June 28, 2005
I keep thinking of this imaginary guy. He's rushing, rushing very fast to get to a place. He's taking boats and airplanes and trains. Finally he's almost there, and he's rushing in a beat-up car and he's driving really fast and he see what he's rushing for, it's a big battle with hundreds of people fighting. It's like in the movies, with smoke and bombs and bullets whizzing by. Without slowing down he's drives right into the battle, right into the very middle. He slams on the brakes as he hits some battle debris. The car stops and without hesitating he jumps out. Just as he does, a bullet strikes him right through the chest, and he's falls over with a groan and dies. And no one in the battle even notices the guy.
In the comments, Jeff Atwood completely nailed the inspiration for the imaginary guy: Battlefield 2. I can't believe you guessed it! Ironically I downloaded it based on the recommendation on your blog.
Thinking about the imaginary guy always made me laugh (it's kind of Monty Python-esque), but after I wrote it I realized the story could be interpreted differently if I didn't mention it was supposed to be humorous.
BTW, Battlefield 2 is a scourge on humanity, and my productivity more specifically.
June 17, 2005
Lately Firefox has been very crashy for me. In fact, it just crashed while I was writing a blog post about Couch and the optimizations of the view indexing portions of it. It was great post, I think I came up with a breakthough that will earn me millions and end all human suffering, I really can't say for certain. And now its gone, because Firefox crashed on me. dammit :(
Why so crashy? Buggy Extensions? Extensions are a big reason I use Firefox, but whatever the reason I'm kind of disappointed right now.
Just crashed again doing a refresh on a Yahoo page (BTW I'm running Firefox 1.0.4). I think it's the Flashblock extension that's crashing, I checked it's bug page and there are other reports of crashes on Yahoo pages, and those are pretty heavy with Flash ads. No wait, I just realized I've disabled that a couple of days ago and its still crashing. Alrighty then. I'm going to try uninstalling my own self written extension and see if things clear up, there's a good chance it might.
We've all heard of urban legends, those plausible sounding but false stories that circulate so widely on email and news groups, such as the old lady who microwaved her cat or the Nieman-Marcus $250 cookie recipe. There are several web sites devoted to researching and exposing these fake stories. The same sort of thing happens in the world of food and cooking, although on a much smaller scale. This page is my answer.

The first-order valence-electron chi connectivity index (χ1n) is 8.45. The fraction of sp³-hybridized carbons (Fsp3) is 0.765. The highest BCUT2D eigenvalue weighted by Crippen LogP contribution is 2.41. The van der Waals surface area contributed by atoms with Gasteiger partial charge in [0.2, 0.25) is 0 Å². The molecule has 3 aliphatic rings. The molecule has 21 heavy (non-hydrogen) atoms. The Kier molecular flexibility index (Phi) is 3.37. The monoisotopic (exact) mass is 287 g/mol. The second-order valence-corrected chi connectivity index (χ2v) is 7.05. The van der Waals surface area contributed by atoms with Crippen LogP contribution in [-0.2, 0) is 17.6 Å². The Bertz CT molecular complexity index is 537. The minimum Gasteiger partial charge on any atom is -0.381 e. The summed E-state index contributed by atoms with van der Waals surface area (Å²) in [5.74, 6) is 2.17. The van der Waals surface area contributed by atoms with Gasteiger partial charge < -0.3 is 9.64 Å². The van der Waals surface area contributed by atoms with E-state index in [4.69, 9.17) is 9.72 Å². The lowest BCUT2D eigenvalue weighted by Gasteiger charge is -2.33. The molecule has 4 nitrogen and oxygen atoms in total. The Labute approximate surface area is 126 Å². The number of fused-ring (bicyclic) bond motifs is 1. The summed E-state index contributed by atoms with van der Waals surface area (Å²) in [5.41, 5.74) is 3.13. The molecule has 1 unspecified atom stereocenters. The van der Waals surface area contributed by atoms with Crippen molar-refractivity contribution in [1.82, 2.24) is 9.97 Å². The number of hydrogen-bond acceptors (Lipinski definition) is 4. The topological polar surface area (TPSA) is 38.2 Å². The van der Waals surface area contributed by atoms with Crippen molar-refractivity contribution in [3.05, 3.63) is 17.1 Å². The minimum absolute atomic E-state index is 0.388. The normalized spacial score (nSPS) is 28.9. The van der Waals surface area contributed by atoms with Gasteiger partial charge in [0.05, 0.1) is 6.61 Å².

June 16, 2005
Update: Joel vs. Scoble
And Joel just comes off like an egomaniac in some of his writings. He needs to check himself, he seems convinced he's an über developer, brilliant marketer and visionary. He's definitely a fantastic writer and exploits that to market to geeks, but the guy needs a reality check: his one successful product is bug tracking software, which places him in a long line of guys who've gotten wealthy with a niche product (hey, I wish I was in that line too!). And his swipes at the long development cycles for Windows and SQL Server are sour grapes. I've worked on the guts of a huge, mature, wildy successful software product, it ain't easy moving forward when you've got an installed base of tens of millions of users. I'm honestly amazed at how well MS has done up to this point with Windows, which I'd guess must be over half a billion users and millions of applications built for it.
Don't get me wrong, I think Joel's a very smart guy, but he's no Gates. Slamming the worlds most successful technology company with comparisons about hardware and furniture just makes him look foolish.
I just realized I'm being pretty harsh on Joel. I must apologize.